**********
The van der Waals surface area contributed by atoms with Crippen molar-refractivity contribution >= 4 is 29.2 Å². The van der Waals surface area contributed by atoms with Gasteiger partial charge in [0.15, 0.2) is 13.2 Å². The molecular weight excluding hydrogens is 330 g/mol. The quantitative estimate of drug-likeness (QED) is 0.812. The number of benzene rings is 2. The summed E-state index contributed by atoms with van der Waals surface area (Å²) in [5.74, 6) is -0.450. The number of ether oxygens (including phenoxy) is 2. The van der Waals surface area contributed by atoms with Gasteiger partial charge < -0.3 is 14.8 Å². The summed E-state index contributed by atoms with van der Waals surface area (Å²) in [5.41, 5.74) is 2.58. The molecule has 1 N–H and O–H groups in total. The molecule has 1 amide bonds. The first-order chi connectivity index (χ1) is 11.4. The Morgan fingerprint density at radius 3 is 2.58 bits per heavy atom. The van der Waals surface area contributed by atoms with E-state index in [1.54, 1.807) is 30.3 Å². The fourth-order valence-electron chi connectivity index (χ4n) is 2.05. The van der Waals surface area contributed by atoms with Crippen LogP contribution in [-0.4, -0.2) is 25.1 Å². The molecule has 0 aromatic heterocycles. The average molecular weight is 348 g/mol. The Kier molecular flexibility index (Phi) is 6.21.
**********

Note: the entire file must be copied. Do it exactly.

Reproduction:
The van der Waals surface area contributed by atoms with Crippen molar-refractivity contribution >= 4 is 29.2 Å². The van der Waals surface area contributed by atoms with Gasteiger partial charge in [0.15, 0.2) is 13.2 Å². The molecular weight excluding hydrogens is 330 g/mol. The quantitative estimate of drug-likeness (QED) is 0.812. The number of benzene rings is 2. The summed E-state index contributed by atoms with van der Waals surface area (Å²) in [5.74, 6) is -0.450. The number of ether oxygens (including phenoxy) is 2. The van der Waals surface area contributed by atoms with Gasteiger partial charge < -0.3 is 14.8 Å². The summed E-state index contributed by atoms with van der Waals surface area (Å²) in [5.41, 5.74) is 2.58. The molecule has 1 N–H and O–H groups in total. The molecule has 1 amide bonds. The first-order chi connectivity index (χ1) is 11.4. The Morgan fingerprint density at radius 3 is 2.58 bits per heavy atom. The van der Waals surface area contributed by atoms with E-state index in [1.54, 1.807) is 30.3 Å². The fourth-order valence-electron chi connectivity index (χ4n) is 2.05. The van der Waals surface area contributed by atoms with Crippen LogP contribution in [-0.4, -0.2) is 25.1 Å². The molecule has 0 aromatic heterocycles. The average molecular weight is 348 g/mol. The Kier molecular flexibility index (Phi) is 6.21.